A lie is a statement used intentionally for the purpose of deception. Lies may be employed to serve a variety of instrumental, interpersonal, or psychological functions for the individuals who use them. In certain situations lying is permitted, expected, or even encouraged. However, believing and acting on false information can have serious consequences.
Lying, it turns out, is something that most of us are very adept at. We lie with ease, in ways big and small, to strangers, co-workers, friends, and loved ones. Our capacity for dishonesty is as fundamental to us as our need to trust others, which ironically makes us terrible at detecting lies. Being deceitful is woven into our very fabric, so that it would be truthful to say that to lie is human.
The researchers found that people lie on average one or two times a day. Most of these untruths are innocuous, intended to hide one’s inadequacies or to protect the feelings of others. Some lies are excuses. Yet other lies—such as a claim of being a diplomat’s son—are aimed at presenting a false image.
That human beings should universally possess a talent for deceiving one another shouldn’t surprise us. Researchers speculate that lying as a behavior arose not long after the emergence of language. The ability to manipulate others without using physical force likely conferred an advantage in the competition for resources and mates, akin to the evolution of deceptive strategies in the animal kingdom, such as camouflage.
The evolutionary theory proposed by Darwin states that only the fittest will survive and by lying, we aim to improve other’s perception of our social image and status, capability, and desirability in general. Studies have shown that humans begin lying at a mere age of 6 months, through crying and laughing, to gain attention.Scientific studies have also shown the presence of gender differences in lying.
Although men and women lie at equal frequencies, men are more likely to lie in order to please themselves while women are more likely to lie to please others. We are individuals living in a world of competition and strict social norms, where we are able to use lies and deception to enhance our chances of survival and reproduction.
Stereotypically speaking, men like to exaggerate about their sexual expertise but shy away from topics that degrade them while women understate their sexual expertise to make themselves more respectable and loyal in the eyes of men and avoid being labelled as a ‘scarlet woman’.
A recent study found that lying takes longer than telling the truth.
As lying has come to be recognized as a deeply ingrained human trait, social science researchers and neuroscientists have sought to illuminate the nature and roots of the behavior. How and when do we learn to lie? What are the psychological and neurobiological underpinnings of dishonesty? Where do most of us draw the line?
Researchers are learning that we’re prone to believe some lies even when they’re unambiguously contradicted by clear evidence. These insights suggest that our proclivity for deceiving others, and our vulnerability to being deceived, are especially consequential in the age of social media.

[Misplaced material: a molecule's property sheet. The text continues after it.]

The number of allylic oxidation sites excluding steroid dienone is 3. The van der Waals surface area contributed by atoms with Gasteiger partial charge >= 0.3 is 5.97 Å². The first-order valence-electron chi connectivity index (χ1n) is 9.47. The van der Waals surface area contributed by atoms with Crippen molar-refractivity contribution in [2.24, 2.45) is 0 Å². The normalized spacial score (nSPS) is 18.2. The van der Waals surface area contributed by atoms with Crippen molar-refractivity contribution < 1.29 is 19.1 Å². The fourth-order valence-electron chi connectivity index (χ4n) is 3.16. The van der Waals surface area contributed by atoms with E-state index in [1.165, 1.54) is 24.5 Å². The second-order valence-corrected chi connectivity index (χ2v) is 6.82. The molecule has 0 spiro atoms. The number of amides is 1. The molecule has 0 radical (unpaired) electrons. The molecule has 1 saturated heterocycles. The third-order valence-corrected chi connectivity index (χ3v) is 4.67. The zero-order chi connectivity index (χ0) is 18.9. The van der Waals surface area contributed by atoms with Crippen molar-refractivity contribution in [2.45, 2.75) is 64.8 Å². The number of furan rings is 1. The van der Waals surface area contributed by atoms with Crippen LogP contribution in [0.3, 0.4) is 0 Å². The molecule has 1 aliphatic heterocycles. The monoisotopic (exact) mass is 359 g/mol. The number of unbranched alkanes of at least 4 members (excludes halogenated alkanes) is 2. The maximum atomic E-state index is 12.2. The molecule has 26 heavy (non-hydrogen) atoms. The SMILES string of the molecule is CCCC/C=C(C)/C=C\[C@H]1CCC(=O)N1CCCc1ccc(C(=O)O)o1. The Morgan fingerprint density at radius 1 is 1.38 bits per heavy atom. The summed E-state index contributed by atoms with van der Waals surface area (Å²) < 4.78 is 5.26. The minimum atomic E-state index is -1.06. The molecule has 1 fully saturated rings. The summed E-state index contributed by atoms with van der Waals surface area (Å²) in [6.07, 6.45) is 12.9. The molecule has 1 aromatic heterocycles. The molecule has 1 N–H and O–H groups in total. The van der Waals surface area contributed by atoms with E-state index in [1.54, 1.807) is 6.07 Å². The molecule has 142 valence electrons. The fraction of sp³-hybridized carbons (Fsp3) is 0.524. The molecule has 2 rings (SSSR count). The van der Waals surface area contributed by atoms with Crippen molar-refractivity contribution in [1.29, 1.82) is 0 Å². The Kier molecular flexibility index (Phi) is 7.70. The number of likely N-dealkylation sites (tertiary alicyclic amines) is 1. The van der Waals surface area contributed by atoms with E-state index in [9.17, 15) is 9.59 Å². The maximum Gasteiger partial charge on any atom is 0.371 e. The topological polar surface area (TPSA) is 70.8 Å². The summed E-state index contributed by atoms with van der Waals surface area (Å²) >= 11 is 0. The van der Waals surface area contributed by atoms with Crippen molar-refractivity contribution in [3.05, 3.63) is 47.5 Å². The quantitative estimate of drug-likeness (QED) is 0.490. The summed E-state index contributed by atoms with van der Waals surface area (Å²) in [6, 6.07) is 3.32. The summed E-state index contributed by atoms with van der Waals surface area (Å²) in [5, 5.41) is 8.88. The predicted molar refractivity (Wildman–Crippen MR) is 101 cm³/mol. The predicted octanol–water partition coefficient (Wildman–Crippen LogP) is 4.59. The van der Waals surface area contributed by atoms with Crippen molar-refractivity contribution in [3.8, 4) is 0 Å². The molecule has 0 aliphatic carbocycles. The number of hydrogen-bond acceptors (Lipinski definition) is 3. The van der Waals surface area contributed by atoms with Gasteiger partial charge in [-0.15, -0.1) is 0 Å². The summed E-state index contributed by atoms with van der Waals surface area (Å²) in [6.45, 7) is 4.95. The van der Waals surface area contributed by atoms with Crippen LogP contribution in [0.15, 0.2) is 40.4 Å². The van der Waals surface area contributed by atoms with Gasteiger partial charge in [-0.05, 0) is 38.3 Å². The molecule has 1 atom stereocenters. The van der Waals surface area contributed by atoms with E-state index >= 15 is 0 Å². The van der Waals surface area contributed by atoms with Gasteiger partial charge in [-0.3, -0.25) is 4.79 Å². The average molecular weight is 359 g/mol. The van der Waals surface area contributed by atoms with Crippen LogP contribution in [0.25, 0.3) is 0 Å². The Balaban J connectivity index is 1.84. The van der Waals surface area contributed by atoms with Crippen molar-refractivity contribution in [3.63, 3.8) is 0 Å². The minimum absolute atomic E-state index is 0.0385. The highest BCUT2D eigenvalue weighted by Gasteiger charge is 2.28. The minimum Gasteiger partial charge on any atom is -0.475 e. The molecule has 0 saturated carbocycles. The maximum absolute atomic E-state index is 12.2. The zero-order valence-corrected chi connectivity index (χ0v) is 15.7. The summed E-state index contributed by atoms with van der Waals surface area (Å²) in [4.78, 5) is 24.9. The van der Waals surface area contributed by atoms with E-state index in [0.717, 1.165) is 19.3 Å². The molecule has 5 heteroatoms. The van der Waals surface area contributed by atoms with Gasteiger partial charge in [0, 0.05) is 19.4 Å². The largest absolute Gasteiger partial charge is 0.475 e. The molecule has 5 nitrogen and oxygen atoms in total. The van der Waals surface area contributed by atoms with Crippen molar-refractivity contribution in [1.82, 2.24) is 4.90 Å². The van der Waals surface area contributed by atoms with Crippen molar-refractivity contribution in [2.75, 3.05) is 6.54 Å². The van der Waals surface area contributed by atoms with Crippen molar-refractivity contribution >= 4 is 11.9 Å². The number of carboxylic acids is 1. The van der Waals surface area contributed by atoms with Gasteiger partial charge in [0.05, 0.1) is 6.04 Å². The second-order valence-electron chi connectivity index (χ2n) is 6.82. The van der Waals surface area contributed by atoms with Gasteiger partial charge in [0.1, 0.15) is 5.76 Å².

There appears to be no agreement among psychiatrists about the relationship between mental health and lying, even though people with certain psychiatric disorders seem to exhibit specific lying behaviours. Sociopathic individuals—those diagnosed with antisocial personality disorder—tend to tell manipulative lies, while narcissists may tell falsehoods to boost their image.
But is there anything unique about the brains of individuals who lie more than others? The researchers found that the liars had at least 20 percent more neural fibres by volume in their prefrontal cortices, suggesting that habitual liars have greater connectivity within their brains. It’s possible this predisposes them to lying because they can think up lies more readily than others, or it might be the result of repeated lying.
Psychologists Nobuhito Abe at Kyoto University and Joshua Greene at Harvard University scanned the brains of subjects using functional magnetic resonance imaging (fMRI) and found that those who acted dishonestly showed greater activation in the nucleus accumbens—a structure in the basal forebrain that plays a key role in reward processing. “The more excited your reward system gets at the possibility of getting money—even in a perfectly honest context—the more likely you are to cheat,” explains Greene. In other words, greed may increase one’s predisposition to lying.
One lie can lead to another and another. In the fMRI scans of the participants, the team focused on the amygdala, a region that is involved in processing emotions. The researchers found that the amygdala’s response to lies got progressively weaker with each lie, even as the lies got bigger. Perhaps engaging in small acts of deception can lead to bigger acts of deception.
Much of the knowledge we use to navigate the world comes from what others have told us. Without the implicit trust that we place in human communication, we would be paralyzed as individuals and cease to have social relationships.
Robert Feldman, a psychologist at the University of Massachusetts, calls that the liar’s advantage. “People are not expecting lies, people are not searching for lies,” he says, “and a lot of the time, people want to hear what they are hearing.”
We put up little resistance to the deceptions that please us and comfort us—be it false praise or the promise of impossibly high investment returns. When we are fed falsehoods by people who have wealth, power, and status, they appear to be even easier to swallow.
Source: National Geographic